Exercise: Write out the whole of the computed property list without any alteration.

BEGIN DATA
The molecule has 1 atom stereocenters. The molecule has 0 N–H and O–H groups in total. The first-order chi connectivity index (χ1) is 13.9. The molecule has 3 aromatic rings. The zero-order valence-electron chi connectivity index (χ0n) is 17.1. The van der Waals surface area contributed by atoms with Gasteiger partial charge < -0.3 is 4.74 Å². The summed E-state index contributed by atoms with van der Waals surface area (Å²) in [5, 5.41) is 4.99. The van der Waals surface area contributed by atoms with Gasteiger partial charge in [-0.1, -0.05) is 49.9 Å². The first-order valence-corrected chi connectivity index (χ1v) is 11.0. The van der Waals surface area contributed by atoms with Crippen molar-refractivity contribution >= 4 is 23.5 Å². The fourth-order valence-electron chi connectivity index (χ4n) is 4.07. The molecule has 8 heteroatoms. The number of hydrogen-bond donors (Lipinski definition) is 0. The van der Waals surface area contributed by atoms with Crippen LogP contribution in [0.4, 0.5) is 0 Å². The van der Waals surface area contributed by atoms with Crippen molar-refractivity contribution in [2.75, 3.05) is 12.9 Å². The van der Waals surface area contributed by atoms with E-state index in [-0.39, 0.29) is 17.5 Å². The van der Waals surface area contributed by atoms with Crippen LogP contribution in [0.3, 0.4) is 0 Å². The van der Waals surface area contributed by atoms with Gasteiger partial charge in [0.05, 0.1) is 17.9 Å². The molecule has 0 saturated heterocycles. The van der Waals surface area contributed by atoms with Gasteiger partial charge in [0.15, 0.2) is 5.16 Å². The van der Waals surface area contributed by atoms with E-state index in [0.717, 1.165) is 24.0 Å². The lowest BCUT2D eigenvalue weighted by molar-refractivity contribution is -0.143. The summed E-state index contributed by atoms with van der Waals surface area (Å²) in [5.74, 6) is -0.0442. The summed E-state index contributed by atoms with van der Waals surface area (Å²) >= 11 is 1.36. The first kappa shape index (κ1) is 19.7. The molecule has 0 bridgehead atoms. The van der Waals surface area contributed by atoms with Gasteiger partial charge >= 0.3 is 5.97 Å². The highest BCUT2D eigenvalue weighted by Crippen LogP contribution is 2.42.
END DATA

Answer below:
The molecule has 1 atom stereocenters. The molecule has 0 N–H and O–H groups in total. The first-order chi connectivity index (χ1) is 13.9. The molecule has 3 aromatic rings. The zero-order valence-electron chi connectivity index (χ0n) is 17.1. The van der Waals surface area contributed by atoms with Gasteiger partial charge < -0.3 is 4.74 Å². The summed E-state index contributed by atoms with van der Waals surface area (Å²) in [5, 5.41) is 4.99. The van der Waals surface area contributed by atoms with Gasteiger partial charge in [-0.1, -0.05) is 49.9 Å². The first-order valence-corrected chi connectivity index (χ1v) is 11.0. The van der Waals surface area contributed by atoms with Crippen molar-refractivity contribution >= 4 is 23.5 Å². The fourth-order valence-electron chi connectivity index (χ4n) is 4.07. The molecule has 8 heteroatoms. The number of hydrogen-bond donors (Lipinski definition) is 0. The van der Waals surface area contributed by atoms with Crippen LogP contribution in [0.4, 0.5) is 0 Å². The van der Waals surface area contributed by atoms with Crippen molar-refractivity contribution in [2.75, 3.05) is 12.9 Å². The van der Waals surface area contributed by atoms with E-state index in [-0.39, 0.29) is 17.5 Å². The van der Waals surface area contributed by atoms with Crippen LogP contribution in [0.3, 0.4) is 0 Å². The van der Waals surface area contributed by atoms with Gasteiger partial charge in [0.05, 0.1) is 17.9 Å². The molecule has 0 saturated heterocycles. The van der Waals surface area contributed by atoms with Gasteiger partial charge in [0.15, 0.2) is 5.16 Å². The van der Waals surface area contributed by atoms with E-state index in [0.717, 1.165) is 24.0 Å². The lowest BCUT2D eigenvalue weighted by molar-refractivity contribution is -0.143. The summed E-state index contributed by atoms with van der Waals surface area (Å²) in [5.74, 6) is -0.0442. The summed E-state index contributed by atoms with van der Waals surface area (Å²) >= 11 is 1.36. The first kappa shape index (κ1) is 19.7. The molecule has 0 bridgehead atoms. The van der Waals surface area contributed by atoms with Gasteiger partial charge >= 0.3 is 5.97 Å². The highest BCUT2D eigenvalue weighted by Crippen LogP contribution is 2.42.